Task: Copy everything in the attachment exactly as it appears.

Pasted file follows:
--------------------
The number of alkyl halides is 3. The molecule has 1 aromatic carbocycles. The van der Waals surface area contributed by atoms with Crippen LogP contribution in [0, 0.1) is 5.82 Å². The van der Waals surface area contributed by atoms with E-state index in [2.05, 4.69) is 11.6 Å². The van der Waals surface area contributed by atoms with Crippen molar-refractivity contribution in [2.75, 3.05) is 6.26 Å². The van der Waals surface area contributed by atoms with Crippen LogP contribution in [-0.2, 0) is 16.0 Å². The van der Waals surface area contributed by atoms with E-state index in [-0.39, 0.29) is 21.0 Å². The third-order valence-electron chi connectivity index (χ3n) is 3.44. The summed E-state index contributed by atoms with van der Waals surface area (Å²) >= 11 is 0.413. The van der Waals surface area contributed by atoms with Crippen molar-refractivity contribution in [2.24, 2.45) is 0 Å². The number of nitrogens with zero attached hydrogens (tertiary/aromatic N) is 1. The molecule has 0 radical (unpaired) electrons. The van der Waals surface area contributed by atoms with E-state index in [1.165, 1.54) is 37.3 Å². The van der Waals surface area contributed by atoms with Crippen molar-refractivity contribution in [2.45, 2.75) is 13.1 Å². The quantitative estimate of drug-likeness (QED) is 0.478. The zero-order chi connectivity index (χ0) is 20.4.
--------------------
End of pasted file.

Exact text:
The number of alkyl halides is 3. The molecule has 1 aromatic carbocycles. The van der Waals surface area contributed by atoms with Crippen LogP contribution in [0, 0.1) is 5.82 Å². The van der Waals surface area contributed by atoms with E-state index in [2.05, 4.69) is 11.6 Å². The van der Waals surface area contributed by atoms with Crippen molar-refractivity contribution in [2.75, 3.05) is 6.26 Å². The van der Waals surface area contributed by atoms with Crippen LogP contribution in [-0.2, 0) is 16.0 Å². The van der Waals surface area contributed by atoms with E-state index in [-0.39, 0.29) is 21.0 Å². The third-order valence-electron chi connectivity index (χ3n) is 3.44. The summed E-state index contributed by atoms with van der Waals surface area (Å²) >= 11 is 0.413. The van der Waals surface area contributed by atoms with Crippen molar-refractivity contribution in [2.24, 2.45) is 0 Å². The number of nitrogens with zero attached hydrogens (tertiary/aromatic N) is 1. The molecule has 0 radical (unpaired) electrons. The van der Waals surface area contributed by atoms with E-state index in [1.165, 1.54) is 37.3 Å². The van der Waals surface area contributed by atoms with Crippen molar-refractivity contribution in [2.45, 2.75) is 13.1 Å². The quantitative estimate of drug-likeness (QED) is 0.478. The zero-order chi connectivity index (χ0) is 20.4.